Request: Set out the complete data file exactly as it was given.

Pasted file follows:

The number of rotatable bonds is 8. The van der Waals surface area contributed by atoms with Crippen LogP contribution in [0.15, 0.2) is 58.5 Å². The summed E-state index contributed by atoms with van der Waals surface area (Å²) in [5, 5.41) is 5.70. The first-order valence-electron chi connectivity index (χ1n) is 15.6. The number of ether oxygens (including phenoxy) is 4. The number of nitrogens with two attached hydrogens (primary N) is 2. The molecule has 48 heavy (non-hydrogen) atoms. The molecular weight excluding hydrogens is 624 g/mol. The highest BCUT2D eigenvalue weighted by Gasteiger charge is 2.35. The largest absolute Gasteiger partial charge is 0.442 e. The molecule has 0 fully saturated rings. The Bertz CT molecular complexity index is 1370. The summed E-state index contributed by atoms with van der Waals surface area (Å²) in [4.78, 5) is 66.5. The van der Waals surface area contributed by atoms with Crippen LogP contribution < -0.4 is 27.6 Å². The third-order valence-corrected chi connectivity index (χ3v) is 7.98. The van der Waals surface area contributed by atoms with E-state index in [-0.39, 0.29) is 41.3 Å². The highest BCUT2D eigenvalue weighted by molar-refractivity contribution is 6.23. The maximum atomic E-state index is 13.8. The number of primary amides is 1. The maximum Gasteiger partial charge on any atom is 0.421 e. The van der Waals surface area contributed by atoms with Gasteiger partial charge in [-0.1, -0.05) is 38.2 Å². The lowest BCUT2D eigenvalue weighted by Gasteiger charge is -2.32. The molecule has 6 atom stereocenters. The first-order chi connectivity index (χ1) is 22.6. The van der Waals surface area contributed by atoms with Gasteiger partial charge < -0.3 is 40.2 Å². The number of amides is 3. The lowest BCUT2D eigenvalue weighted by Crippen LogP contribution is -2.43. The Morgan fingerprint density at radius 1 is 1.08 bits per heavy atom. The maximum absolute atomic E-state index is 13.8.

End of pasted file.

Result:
The number of rotatable bonds is 8. The van der Waals surface area contributed by atoms with Crippen LogP contribution in [0.15, 0.2) is 58.5 Å². The summed E-state index contributed by atoms with van der Waals surface area (Å²) in [5, 5.41) is 5.70. The first-order valence-electron chi connectivity index (χ1n) is 15.6. The number of ether oxygens (including phenoxy) is 4. The number of nitrogens with two attached hydrogens (primary N) is 2. The molecule has 48 heavy (non-hydrogen) atoms. The molecular weight excluding hydrogens is 624 g/mol. The highest BCUT2D eigenvalue weighted by Gasteiger charge is 2.35. The largest absolute Gasteiger partial charge is 0.442 e. The molecule has 0 fully saturated rings. The Bertz CT molecular complexity index is 1370. The summed E-state index contributed by atoms with van der Waals surface area (Å²) in [4.78, 5) is 66.5. The van der Waals surface area contributed by atoms with Crippen LogP contribution < -0.4 is 27.6 Å². The third-order valence-corrected chi connectivity index (χ3v) is 7.98. The van der Waals surface area contributed by atoms with E-state index in [-0.39, 0.29) is 41.3 Å². The highest BCUT2D eigenvalue weighted by molar-refractivity contribution is 6.23. The maximum atomic E-state index is 13.8. The number of primary amides is 1. The maximum Gasteiger partial charge on any atom is 0.421 e. The van der Waals surface area contributed by atoms with Gasteiger partial charge in [-0.1, -0.05) is 38.2 Å². The lowest BCUT2D eigenvalue weighted by Gasteiger charge is -2.32. The molecule has 6 atom stereocenters. The first-order chi connectivity index (χ1) is 22.6. The van der Waals surface area contributed by atoms with Gasteiger partial charge < -0.3 is 40.2 Å². The number of amides is 3. The lowest BCUT2D eigenvalue weighted by Crippen LogP contribution is -2.43. The Morgan fingerprint density at radius 1 is 1.08 bits per heavy atom. The maximum absolute atomic E-state index is 13.8.